According to the National Survey on Drug Use and Health, in 2010, 45 percent of people with an addiction have a co-occurring disorder.
The term co-occurring disorder replaces the term dual diagnosis, which refers to an individual who has a co-existing mental illness and a substance-use disorder.
Approximately 7.9 million adults in the United States had co-occurring disorders in 2014.
Often, the mental illness would develop first followed by the substance use. Individuals will try and use drugs and alcohol in attempt to feel calm or happy. Doctors refer to this as “self-medication.”
When someone suffering from a mental illness tries to self-medicate, they end up numbing the symptoms, as well as their thoughts. This might be a temporary solution to the problem, but after they use drugs or drink to “forget” their problems, they start to create more. If an individual tries to self-medicate more frequently, they are more likely to develop a dependency on alcohol or drugs.
Anna Russo is in long term recovery and has not picked up a drink or drug since March 18, 2013. She was diagnosed with moderate depression and Seasonal Affective Disorder, a form of depression that increases in the winter months when the days are shorter and decreases in the warm summer months, as a freshman in high school.
“My depression caused feelings of hopelessness and loneliness that I used drugs and alcohol to manage,” Russo said. “Alcohol itself is a depressant, which only worsened the feelings I was experiencing. This lead to more drinking and the creation of a vicious cycle.”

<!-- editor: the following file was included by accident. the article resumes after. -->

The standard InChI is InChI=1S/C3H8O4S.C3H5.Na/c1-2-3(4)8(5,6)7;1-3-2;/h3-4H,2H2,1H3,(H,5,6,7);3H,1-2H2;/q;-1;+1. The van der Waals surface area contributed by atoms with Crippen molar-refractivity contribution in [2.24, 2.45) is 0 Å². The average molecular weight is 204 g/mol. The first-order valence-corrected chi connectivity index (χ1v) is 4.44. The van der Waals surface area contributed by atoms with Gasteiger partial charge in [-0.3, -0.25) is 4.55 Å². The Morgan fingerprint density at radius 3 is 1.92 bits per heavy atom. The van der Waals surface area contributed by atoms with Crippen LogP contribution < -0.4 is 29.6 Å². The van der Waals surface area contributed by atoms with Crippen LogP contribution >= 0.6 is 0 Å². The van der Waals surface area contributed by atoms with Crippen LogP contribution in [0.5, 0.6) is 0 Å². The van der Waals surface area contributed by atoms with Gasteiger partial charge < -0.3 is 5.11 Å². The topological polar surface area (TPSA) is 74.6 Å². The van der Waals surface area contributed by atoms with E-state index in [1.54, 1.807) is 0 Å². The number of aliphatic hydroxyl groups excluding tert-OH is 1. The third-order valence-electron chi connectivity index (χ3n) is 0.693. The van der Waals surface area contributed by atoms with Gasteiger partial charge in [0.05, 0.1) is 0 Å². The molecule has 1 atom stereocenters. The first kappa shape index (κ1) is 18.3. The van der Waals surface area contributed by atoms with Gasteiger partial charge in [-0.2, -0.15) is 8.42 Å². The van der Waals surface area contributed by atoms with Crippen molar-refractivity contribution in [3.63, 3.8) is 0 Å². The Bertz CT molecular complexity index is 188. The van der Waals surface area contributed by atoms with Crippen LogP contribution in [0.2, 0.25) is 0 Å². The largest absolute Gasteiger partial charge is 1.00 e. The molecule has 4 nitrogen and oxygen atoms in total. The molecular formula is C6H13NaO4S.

In the presence of pain, many people turn to drugs or alcohol to find an escape. Once the brain becomes used to the new chemicals, it will stop the production of natural chemicals such as dopamine and serotonin. Therefore, any abuse of drugs or alcohol can amplify the presence of a mental illness.
“In my experience, my depression has made it harder to stay clean because in periods of deep depression, I often crave the relief of a drink or a drug,” Russo said. “I am able to get through them with support, but having a mental illness makes it more challenging.”
When addicts are actively using, they tend to feel overwhelmed with stress, money and family. They use alcohol or drugs to try and reduce stress and isolate themselves from those who do not approve of their choices. When an addict becomes sober, they enter into a world where they can not run from their troubles. They have to adjust to living a normal life without the abuse of a substance and suffering from a mental illness as well makes it that much harder.
“Staying clean and sober is a challenge in of itself, whether a co-occurring disorder is present or not,” Russo said. “I do not want to diminish the struggles facing those who solely deal with drug or alcohol addiction.”
Written by: Moira Prior